A recent paper published in Cell has shown just how much our environment can affect our health. Environmental enrichment (EE) refers to living in a complex environment with physical and social stimulation and is most often studied in laboratory rodents, where these factors can be controlled. The authors of this paper had previously found that mice living in EE showed increased neurogenesis (birth of new neurons), enhanced learning and memory, and resistance to brain insults, but had also noticed that mice living in EE appeared leaner than those living in standard housing. This observation lead the authors to further investigate the fat profile of these animals.
A little background. There are two types of fat tissue, or adipose, in mammals. White adipose tissue (WAT) and brown adipose tissue (BAT). WAT is likely what you would think of when you think of fat. It accumulates energy, stores heat, and cushions. BAT releases energy as heat and is crucial in body temperature regulation. For this reason it is abundant in newborns and in hibernating mammals. BAT cells appear brown due to the iron present the numerous mitochondria. Just to confuse things a little more, there is a third type of adipocytes, called brown-in-white cells (or brite cells) which are thermogenically like brown adipocytes (dissipate heat), but appear in WAT and are developmentally and molecularly different from brown adipocytes. The important thing about brite cells is that they appear to be associated with resistance to obesity and metabolic diseases.
So, on with this study. As mentioned, mice were housed in either standard housing (group housed in regular cages) or EE which consisted of larger cages, running wheels, and regularly changed toys and mazes. All mice ate the same kind of food to which they had free access. After 4 weeks, EE mice were found to have a lower body weight as well as lower WAT mass. To determine whether the effect of EE were due to simply more exercise, a third group was introduced. This group had access to a running wheel, but none of the other stimulants present in the EE group. While adiposity was decreased in the wheel running group, it was not to the same extent as the EE group. This finding was not due to increased motor activity in the EE group as these animals actually ran less total distance than the wheel-runners. Food intake measurements also ruled out appetite suppression as a reason for the loss of adiposity as EE mice actually showed increased food intake.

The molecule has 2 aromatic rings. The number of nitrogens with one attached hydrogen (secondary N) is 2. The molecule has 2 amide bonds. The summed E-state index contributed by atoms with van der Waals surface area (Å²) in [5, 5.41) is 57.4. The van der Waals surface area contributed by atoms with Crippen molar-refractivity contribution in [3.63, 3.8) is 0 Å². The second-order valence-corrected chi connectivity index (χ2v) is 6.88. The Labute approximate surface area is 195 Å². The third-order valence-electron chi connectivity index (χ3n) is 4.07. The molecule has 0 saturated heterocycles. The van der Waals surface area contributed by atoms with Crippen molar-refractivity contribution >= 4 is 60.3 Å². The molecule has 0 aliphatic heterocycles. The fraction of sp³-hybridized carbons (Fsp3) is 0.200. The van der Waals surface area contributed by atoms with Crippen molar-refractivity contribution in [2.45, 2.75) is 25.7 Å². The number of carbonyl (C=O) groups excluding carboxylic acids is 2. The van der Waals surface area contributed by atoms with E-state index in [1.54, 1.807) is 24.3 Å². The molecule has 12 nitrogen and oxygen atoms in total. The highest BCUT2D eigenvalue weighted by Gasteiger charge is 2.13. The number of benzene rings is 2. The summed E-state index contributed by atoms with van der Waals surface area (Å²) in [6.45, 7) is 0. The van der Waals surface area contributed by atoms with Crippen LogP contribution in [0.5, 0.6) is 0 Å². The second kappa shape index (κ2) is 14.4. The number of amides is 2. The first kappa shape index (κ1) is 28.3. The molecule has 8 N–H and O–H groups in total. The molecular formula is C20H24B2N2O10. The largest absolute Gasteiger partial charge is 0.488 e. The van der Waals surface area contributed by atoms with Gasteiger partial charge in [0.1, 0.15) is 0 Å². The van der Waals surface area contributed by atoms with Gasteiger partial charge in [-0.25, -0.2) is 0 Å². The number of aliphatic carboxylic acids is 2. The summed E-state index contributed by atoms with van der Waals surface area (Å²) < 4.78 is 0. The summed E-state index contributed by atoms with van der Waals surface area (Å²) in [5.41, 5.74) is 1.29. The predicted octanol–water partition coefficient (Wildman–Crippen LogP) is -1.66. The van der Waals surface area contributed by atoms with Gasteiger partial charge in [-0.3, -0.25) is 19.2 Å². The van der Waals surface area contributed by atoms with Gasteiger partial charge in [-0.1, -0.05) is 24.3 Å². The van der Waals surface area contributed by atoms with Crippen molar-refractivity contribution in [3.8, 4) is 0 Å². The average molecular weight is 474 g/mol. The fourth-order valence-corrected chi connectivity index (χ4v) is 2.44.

To further investigate the effects of EE, researchers looked at changes in gene expression in both WAT and BAT. While not many changes were found in BAT, 15 of 19 genes examined in WAT were found to be altered by EE. Most interesting was the upregulation of Prdm16 which serves as a switch in the formation of brown adipocytes. Along side this upregulation was increased induction of several genes typically functional in BAT. So here we have many indicators that a BAT phenotype is being increased in WAT in animals exposed to EE. The authors propose that “EE induced a ‘browning’ molecular signature in white fat suggesting that an individual’s interaction with its immediate environment could switch a white fat energy storage phenotype to a brown fat-like energy expenditure phenotype and regulate adiposity.” To further test this, mice assigned to control or EE housing were fed a high-fat diet. After 4 weeks on this diet, EE mice gained significantly less weight and had increased body temperature with no change in food intake. This suggested that energy expenditure was responsible for the resistance to obesity, as well as its associated morbidities (hyperinsulinemia, hyperleptinemia, hyperglycemia, and dyslipidemia). And again, EE mice fed the high-fat diet also showed the “browning” molecular signature as described above.
Other findings included stronger WAT “browning” with longer exposure to EE (3 months), the involvement of the sympathetic nervous system in the changes in gene expression occurring in EE, as well as increased expression of the neurotrophin BDNF (which is involved in neuronal health and survival, brain plasticity, protection against insults, learning and memory, and the list goes on and on) in the hypothalamus. It is still not clear exactly what is occurring in this phenotypic switch within WAT: either transdifferentiation of white adipocytes to brown, or the activation of the brite cells. In any case, the authors propose that the complex environmental stimuli experienced in EE causes induction of BDNF in the hypothalamus which then leads to increased sympathetic activation to WAT. Then a functional transformation from WAT to BAT occurs leading to release of energy as heat with subsequent benefits including decreased adiposity and resistance to obesity. The authors believe that with further investigation into the origin of these brown-like cells induced by EE, potential treatments for obesity could be developed.
Overall this is was a really well-carried out, comprehensive study which highlights how drastically the physical and social environment can affect our health. Would these findings hold true in humans? (check out this blog!). Obviously our environment is much more complex with much greater physical and social stimuli. However, that brings with it negative stimuli as well, ie. stress. While certain stressors can be a good thing (ie. exercise is known to increase BDNF as does caloric-restriction), too much stress is definitely detrimental. So again, the take home message would be eat healthy, exercise, enjoy a social life, but decrease the negative stress.
Reference: Cao L, et al. White to brown fat phenotypic switch induced by genetic and environmental activation of a hypothalamic-adipocyte axis. Cell Metabolism 2011;14:324-338.